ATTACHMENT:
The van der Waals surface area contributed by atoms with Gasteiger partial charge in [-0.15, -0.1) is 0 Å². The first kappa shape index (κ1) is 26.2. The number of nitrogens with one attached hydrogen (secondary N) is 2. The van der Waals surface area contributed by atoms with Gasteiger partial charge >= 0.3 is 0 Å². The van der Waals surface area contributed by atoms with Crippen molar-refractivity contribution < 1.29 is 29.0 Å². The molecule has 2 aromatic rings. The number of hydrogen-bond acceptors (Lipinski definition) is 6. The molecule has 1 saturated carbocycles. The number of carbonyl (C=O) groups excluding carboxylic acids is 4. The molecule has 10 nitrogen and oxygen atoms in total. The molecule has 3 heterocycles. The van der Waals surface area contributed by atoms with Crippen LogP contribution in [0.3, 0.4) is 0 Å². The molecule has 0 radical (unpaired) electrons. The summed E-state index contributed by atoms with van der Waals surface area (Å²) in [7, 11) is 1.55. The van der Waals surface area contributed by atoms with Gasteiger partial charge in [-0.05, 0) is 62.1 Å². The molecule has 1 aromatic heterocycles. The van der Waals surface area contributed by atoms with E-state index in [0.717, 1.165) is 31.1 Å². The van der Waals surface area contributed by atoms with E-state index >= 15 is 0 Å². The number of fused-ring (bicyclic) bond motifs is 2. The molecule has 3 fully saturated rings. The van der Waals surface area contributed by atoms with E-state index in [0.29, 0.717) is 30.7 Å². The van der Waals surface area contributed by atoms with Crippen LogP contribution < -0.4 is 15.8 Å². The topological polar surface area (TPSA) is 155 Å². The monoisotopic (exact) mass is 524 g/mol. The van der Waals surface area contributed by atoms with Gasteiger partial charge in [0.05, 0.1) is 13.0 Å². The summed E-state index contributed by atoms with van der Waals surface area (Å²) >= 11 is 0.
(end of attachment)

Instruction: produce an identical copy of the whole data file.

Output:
The van der Waals surface area contributed by atoms with Gasteiger partial charge in [-0.15, -0.1) is 0 Å². The first kappa shape index (κ1) is 26.2. The number of nitrogens with one attached hydrogen (secondary N) is 2. The van der Waals surface area contributed by atoms with Gasteiger partial charge >= 0.3 is 0 Å². The van der Waals surface area contributed by atoms with Crippen molar-refractivity contribution < 1.29 is 29.0 Å². The molecule has 2 aromatic rings. The number of hydrogen-bond acceptors (Lipinski definition) is 6. The molecule has 1 saturated carbocycles. The number of carbonyl (C=O) groups excluding carboxylic acids is 4. The molecule has 10 nitrogen and oxygen atoms in total. The molecule has 3 heterocycles. The van der Waals surface area contributed by atoms with Crippen LogP contribution in [0.3, 0.4) is 0 Å². The molecule has 0 radical (unpaired) electrons. The summed E-state index contributed by atoms with van der Waals surface area (Å²) in [7, 11) is 1.55. The van der Waals surface area contributed by atoms with Gasteiger partial charge in [-0.05, 0) is 62.1 Å². The molecule has 1 aromatic heterocycles. The van der Waals surface area contributed by atoms with E-state index in [0.717, 1.165) is 31.1 Å². The van der Waals surface area contributed by atoms with E-state index >= 15 is 0 Å². The number of fused-ring (bicyclic) bond motifs is 2. The molecule has 3 fully saturated rings. The van der Waals surface area contributed by atoms with E-state index in [0.29, 0.717) is 30.7 Å². The van der Waals surface area contributed by atoms with Crippen LogP contribution < -0.4 is 15.8 Å². The topological polar surface area (TPSA) is 155 Å². The monoisotopic (exact) mass is 524 g/mol. The van der Waals surface area contributed by atoms with Gasteiger partial charge in [0.05, 0.1) is 13.0 Å². The summed E-state index contributed by atoms with van der Waals surface area (Å²) >= 11 is 0.